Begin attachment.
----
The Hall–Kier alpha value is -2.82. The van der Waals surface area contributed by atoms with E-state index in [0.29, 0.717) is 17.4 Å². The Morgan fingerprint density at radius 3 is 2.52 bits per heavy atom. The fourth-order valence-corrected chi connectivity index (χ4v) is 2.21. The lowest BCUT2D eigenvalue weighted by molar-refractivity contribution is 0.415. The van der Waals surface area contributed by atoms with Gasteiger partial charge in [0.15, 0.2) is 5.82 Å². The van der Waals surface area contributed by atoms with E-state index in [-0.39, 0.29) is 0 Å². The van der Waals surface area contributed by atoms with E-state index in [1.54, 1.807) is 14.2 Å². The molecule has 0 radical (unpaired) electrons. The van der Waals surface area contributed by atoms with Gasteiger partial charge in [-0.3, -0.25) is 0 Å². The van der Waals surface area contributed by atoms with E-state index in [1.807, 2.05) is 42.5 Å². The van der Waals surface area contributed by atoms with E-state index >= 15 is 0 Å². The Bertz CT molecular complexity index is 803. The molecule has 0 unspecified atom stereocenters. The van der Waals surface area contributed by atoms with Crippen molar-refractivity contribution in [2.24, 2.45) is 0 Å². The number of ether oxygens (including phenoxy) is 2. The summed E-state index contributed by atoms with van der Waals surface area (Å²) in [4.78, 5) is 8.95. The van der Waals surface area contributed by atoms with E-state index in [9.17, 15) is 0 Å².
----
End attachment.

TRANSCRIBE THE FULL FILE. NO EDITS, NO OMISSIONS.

The Hall–Kier alpha value is -2.82. The van der Waals surface area contributed by atoms with E-state index in [0.29, 0.717) is 17.4 Å². The Morgan fingerprint density at radius 3 is 2.52 bits per heavy atom. The fourth-order valence-corrected chi connectivity index (χ4v) is 2.21. The lowest BCUT2D eigenvalue weighted by molar-refractivity contribution is 0.415. The van der Waals surface area contributed by atoms with Gasteiger partial charge in [0.15, 0.2) is 5.82 Å². The van der Waals surface area contributed by atoms with E-state index in [-0.39, 0.29) is 0 Å². The van der Waals surface area contributed by atoms with E-state index in [1.54, 1.807) is 14.2 Å². The molecule has 0 radical (unpaired) electrons. The van der Waals surface area contributed by atoms with Gasteiger partial charge in [-0.3, -0.25) is 0 Å². The van der Waals surface area contributed by atoms with E-state index in [1.807, 2.05) is 42.5 Å². The van der Waals surface area contributed by atoms with E-state index >= 15 is 0 Å². The Bertz CT molecular complexity index is 803. The molecule has 0 unspecified atom stereocenters. The van der Waals surface area contributed by atoms with Crippen molar-refractivity contribution in [2.24, 2.45) is 0 Å². The number of ether oxygens (including phenoxy) is 2. The summed E-state index contributed by atoms with van der Waals surface area (Å²) in [4.78, 5) is 8.95. The van der Waals surface area contributed by atoms with E-state index in [9.17, 15) is 0 Å².